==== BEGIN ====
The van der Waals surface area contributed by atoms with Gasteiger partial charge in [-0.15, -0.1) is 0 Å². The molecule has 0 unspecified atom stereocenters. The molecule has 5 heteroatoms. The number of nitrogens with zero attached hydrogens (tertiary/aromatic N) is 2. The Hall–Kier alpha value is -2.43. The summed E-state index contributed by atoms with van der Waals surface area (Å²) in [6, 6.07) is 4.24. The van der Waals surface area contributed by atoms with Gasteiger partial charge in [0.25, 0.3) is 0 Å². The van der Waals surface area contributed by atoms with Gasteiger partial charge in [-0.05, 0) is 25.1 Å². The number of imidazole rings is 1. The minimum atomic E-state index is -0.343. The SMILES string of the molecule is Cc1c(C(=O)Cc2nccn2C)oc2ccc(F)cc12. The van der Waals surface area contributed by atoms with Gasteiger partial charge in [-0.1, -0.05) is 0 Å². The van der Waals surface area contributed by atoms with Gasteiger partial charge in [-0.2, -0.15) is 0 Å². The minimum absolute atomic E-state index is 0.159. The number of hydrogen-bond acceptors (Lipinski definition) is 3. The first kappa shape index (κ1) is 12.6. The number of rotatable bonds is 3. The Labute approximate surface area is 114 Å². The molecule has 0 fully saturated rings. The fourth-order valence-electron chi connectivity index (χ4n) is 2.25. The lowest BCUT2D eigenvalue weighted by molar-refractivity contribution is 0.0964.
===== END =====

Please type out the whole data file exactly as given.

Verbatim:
The van der Waals surface area contributed by atoms with Gasteiger partial charge in [-0.15, -0.1) is 0 Å². The molecule has 0 unspecified atom stereocenters. The molecule has 5 heteroatoms. The number of nitrogens with zero attached hydrogens (tertiary/aromatic N) is 2. The Hall–Kier alpha value is -2.43. The summed E-state index contributed by atoms with van der Waals surface area (Å²) in [6, 6.07) is 4.24. The van der Waals surface area contributed by atoms with Gasteiger partial charge in [0.25, 0.3) is 0 Å². The van der Waals surface area contributed by atoms with Gasteiger partial charge in [-0.05, 0) is 25.1 Å². The number of imidazole rings is 1. The minimum atomic E-state index is -0.343. The SMILES string of the molecule is Cc1c(C(=O)Cc2nccn2C)oc2ccc(F)cc12. The van der Waals surface area contributed by atoms with Gasteiger partial charge in [-0.1, -0.05) is 0 Å². The van der Waals surface area contributed by atoms with Gasteiger partial charge in [-0.2, -0.15) is 0 Å². The minimum absolute atomic E-state index is 0.159. The number of hydrogen-bond acceptors (Lipinski definition) is 3. The first kappa shape index (κ1) is 12.6. The number of rotatable bonds is 3. The Labute approximate surface area is 114 Å². The molecule has 0 fully saturated rings. The fourth-order valence-electron chi connectivity index (χ4n) is 2.25. The lowest BCUT2D eigenvalue weighted by molar-refractivity contribution is 0.0964.